Combating online crime
What does cyber crime ‘look like’, and how can it aﬀect your working life? Three experts discuss the types of prevalent cyber crime, how it could aﬀect your organisation and what to do to prevent fraud.
Cyber crime is a problem that is constantly evolving, so to keep their organisations safe, accountants need to stay ahead of the online criminals. Here are some tips.
Types of cyber crime: Don’t get hooked by phishers
Falling victim to phishing scams can prove devastating. A traditional phishing attack aimed at an accountant could lead to their professional network being compromised. This would then mean the company (or companies) for which they work would be rendered vulnerable to ﬁnancial crimes, via the theft of personal details which could provide access to the network; or via malware which could provide a back door to the network.
While you can be caught on the cyber criminals’ hook, you can even be bait for the more deceptive form of phishing: BEC (business email compromise) fraud, where a cyber criminal impersonates a member of staﬀ in order to extract data or elicit a fraudulent transaction.
For example, as an accountant in practice you could be impersonated by a BEC scammer who sends an email to one of your clients requesting an alternative method of fee payment. If the client fails to ﬂag this as unusual, the cyber criminal could be paid the fee for your work.
Individuals and businesses both have a role to play in keeping themselves safe from phishing. Organisations need to invest in email ﬁltering systems, which can accurately identify and block phishing scams. But the sad reality is the increasing sophistication of phishing scams means that they won’t catch them all.
The ﬁnal line of protection is human intuition: if something seems unusual, it’s always best to check with the sender for authenticity.
Corin Imai is senior security advisor at DomainTools
Affecting your organisation: The high price of transaction fraud
Despite advances in technology and targeted campaigns by ﬁnancial institutions to educate their customers, transaction fraud is still a regular occurrence. Cyber criminals are continually thinking up new ways to outsmart their victims: whether it’s through clever phishing emails designed to impersonate senior executives or scare-tactic phone calls to demand outstanding payments.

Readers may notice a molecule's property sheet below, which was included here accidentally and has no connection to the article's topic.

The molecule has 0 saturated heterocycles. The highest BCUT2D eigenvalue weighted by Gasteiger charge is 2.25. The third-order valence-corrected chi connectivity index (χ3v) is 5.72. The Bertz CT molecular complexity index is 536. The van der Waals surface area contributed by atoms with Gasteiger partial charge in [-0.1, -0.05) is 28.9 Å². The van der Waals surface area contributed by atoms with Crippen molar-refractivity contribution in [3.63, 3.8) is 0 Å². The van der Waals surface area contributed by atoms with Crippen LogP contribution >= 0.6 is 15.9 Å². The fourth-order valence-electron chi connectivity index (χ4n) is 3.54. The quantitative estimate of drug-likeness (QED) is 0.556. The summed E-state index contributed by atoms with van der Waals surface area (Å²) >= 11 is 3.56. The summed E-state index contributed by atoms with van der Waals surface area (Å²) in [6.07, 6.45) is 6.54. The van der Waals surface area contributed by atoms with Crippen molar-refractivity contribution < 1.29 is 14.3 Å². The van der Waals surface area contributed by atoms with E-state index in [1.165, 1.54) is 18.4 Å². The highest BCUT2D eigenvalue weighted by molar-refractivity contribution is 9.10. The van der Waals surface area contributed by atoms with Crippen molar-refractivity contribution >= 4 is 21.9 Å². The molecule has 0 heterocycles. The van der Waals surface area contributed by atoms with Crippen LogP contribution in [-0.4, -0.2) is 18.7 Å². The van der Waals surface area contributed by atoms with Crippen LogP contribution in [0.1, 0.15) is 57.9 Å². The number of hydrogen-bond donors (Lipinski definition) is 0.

The increasingly global nature of business means companies and teams are working diﬀerently, and accountants are no exception. They’re more mobile and, having taken on more strategic functions within their organisations or for clients, face growing pressure to make fast and informed decisions wherever they are.
Technology can help to improve productivity and facilitate real-time information-sharing on the go. But, while functionality is important, so too is robust security – especially when high-value transactions are in play amid a sea of special regulatory requirements.
Up until now, standard approaches to two-factor authentication in online and mobile corporate banking have mostly centred on the one-time password (OTP). But OTP generator hardware is a hassle to carry, and entering strings of digits can be error-prone. In addition, even when supplied via SMS (text), OTPs are susceptible to SIM swap or number-porting attacks, fake caller IDs, and call-forwarding scams operated by dishonest customer service representatives at mobile carriers.
Worse still, OTPs do not guarantee protection from phishing attacks and malware-enabled account takeover fraud.
There is good news, though: while SMS may not be secure enough to deliver OTPs, the mobile device itself can be used to authenticate ﬁnancial transactions. Leveraging the ubiquity, computing power and connectivity of the mobile device not only provides the potential to bank anywhere, anytime, but allows banks to quickly authenticate and secure interactions of all kinds.
Frans Labuschagne is UK & Ireland country manager of Entersekt
Mitigation strategy: Don’t leave yourself open
Malware, ransomware and DDoS attacks often take aim at ﬁnancial and accountancy ﬁrms because of the sensitive and valuable data their servers store. Personal identiﬁable information (PII), in fact, can be used for further criminal activities.
Also, with the introduction of the General Data Protection Regulation (GDPR), any type of security breach or non-compliance will have serious ﬁnancial consequences for ﬁrms and could signiﬁcantly damage a business. Other regulations and standards, such as the Network and Information Systems directive (NIS), and ISO27001, drive businesses to adopt strong, repeatable and measurable cyber security controls that are designed to improve continuously.
Accountants in business and practice are adopting technologies to speed up workﬂow, but with rapid digitalisation comes certain risks. Using tools connected to the internet opens security vulnerabilities and widens the attack surface. Firms need to be aware of how they mitigate the security risks.
The visibility of the business’ IT network is important: you can’t protect what you didn’t know was there. Plus, the IT team needs to apply scheduled security maintenance aimed at updating systems and applications with the most current security patches, using a risk-based approach.
Outsourced vulnerability management can help implement this security model without the need for a large IT security function in-house. Cyber crime trends in 2019 show no sign of a decline.
Without a simple vulnerability management process or controls in place, underestimating the vulnerabilities in a network, large or small, will result in a catastrophic, and costly, security incident that could have been avoided.
Eoin Keary is CEO of edgescan